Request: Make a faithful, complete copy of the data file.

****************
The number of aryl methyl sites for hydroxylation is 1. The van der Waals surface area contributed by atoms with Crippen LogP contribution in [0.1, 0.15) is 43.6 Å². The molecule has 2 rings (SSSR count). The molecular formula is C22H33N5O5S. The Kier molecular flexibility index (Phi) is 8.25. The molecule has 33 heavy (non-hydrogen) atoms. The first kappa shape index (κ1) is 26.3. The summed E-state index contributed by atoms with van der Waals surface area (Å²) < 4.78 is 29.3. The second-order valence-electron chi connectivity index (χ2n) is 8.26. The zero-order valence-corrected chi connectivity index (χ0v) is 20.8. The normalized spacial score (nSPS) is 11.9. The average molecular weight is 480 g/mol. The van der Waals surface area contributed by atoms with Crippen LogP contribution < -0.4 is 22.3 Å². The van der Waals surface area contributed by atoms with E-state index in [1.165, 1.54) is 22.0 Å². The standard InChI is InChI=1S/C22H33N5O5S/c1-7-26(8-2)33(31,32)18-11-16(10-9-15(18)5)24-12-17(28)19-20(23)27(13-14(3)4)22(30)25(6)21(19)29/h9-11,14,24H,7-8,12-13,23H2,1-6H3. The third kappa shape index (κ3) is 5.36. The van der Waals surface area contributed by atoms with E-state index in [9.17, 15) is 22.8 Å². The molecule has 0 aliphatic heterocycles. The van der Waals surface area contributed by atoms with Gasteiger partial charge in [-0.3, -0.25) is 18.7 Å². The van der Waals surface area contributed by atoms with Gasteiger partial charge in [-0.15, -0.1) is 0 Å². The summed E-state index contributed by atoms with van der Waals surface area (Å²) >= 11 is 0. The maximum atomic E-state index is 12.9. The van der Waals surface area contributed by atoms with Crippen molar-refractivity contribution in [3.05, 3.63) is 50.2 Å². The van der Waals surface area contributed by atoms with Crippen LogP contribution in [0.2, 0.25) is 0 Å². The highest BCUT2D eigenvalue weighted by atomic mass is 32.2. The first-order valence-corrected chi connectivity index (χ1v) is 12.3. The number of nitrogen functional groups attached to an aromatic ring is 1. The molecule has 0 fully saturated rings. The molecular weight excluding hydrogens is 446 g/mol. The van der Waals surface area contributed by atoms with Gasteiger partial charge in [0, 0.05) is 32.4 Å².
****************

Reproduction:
The number of aryl methyl sites for hydroxylation is 1. The van der Waals surface area contributed by atoms with Crippen LogP contribution in [0.1, 0.15) is 43.6 Å². The molecule has 2 rings (SSSR count). The molecular formula is C22H33N5O5S. The Kier molecular flexibility index (Phi) is 8.25. The molecule has 33 heavy (non-hydrogen) atoms. The first kappa shape index (κ1) is 26.3. The summed E-state index contributed by atoms with van der Waals surface area (Å²) < 4.78 is 29.3. The second-order valence-electron chi connectivity index (χ2n) is 8.26. The zero-order valence-corrected chi connectivity index (χ0v) is 20.8. The normalized spacial score (nSPS) is 11.9. The average molecular weight is 480 g/mol. The van der Waals surface area contributed by atoms with Crippen LogP contribution < -0.4 is 22.3 Å². The van der Waals surface area contributed by atoms with E-state index in [1.165, 1.54) is 22.0 Å². The standard InChI is InChI=1S/C22H33N5O5S/c1-7-26(8-2)33(31,32)18-11-16(10-9-15(18)5)24-12-17(28)19-20(23)27(13-14(3)4)22(30)25(6)21(19)29/h9-11,14,24H,7-8,12-13,23H2,1-6H3. The third kappa shape index (κ3) is 5.36. The van der Waals surface area contributed by atoms with E-state index in [9.17, 15) is 22.8 Å². The molecule has 0 aliphatic heterocycles. The van der Waals surface area contributed by atoms with Gasteiger partial charge in [-0.3, -0.25) is 18.7 Å². The van der Waals surface area contributed by atoms with Gasteiger partial charge in [-0.15, -0.1) is 0 Å². The summed E-state index contributed by atoms with van der Waals surface area (Å²) >= 11 is 0. The maximum atomic E-state index is 12.9. The van der Waals surface area contributed by atoms with Crippen molar-refractivity contribution in [3.05, 3.63) is 50.2 Å². The van der Waals surface area contributed by atoms with Crippen LogP contribution in [0.2, 0.25) is 0 Å². The highest BCUT2D eigenvalue weighted by atomic mass is 32.2. The first-order valence-corrected chi connectivity index (χ1v) is 12.3. The number of nitrogen functional groups attached to an aromatic ring is 1. The molecule has 0 fully saturated rings. The molecular weight excluding hydrogens is 446 g/mol. The van der Waals surface area contributed by atoms with Gasteiger partial charge in [0, 0.05) is 32.4 Å².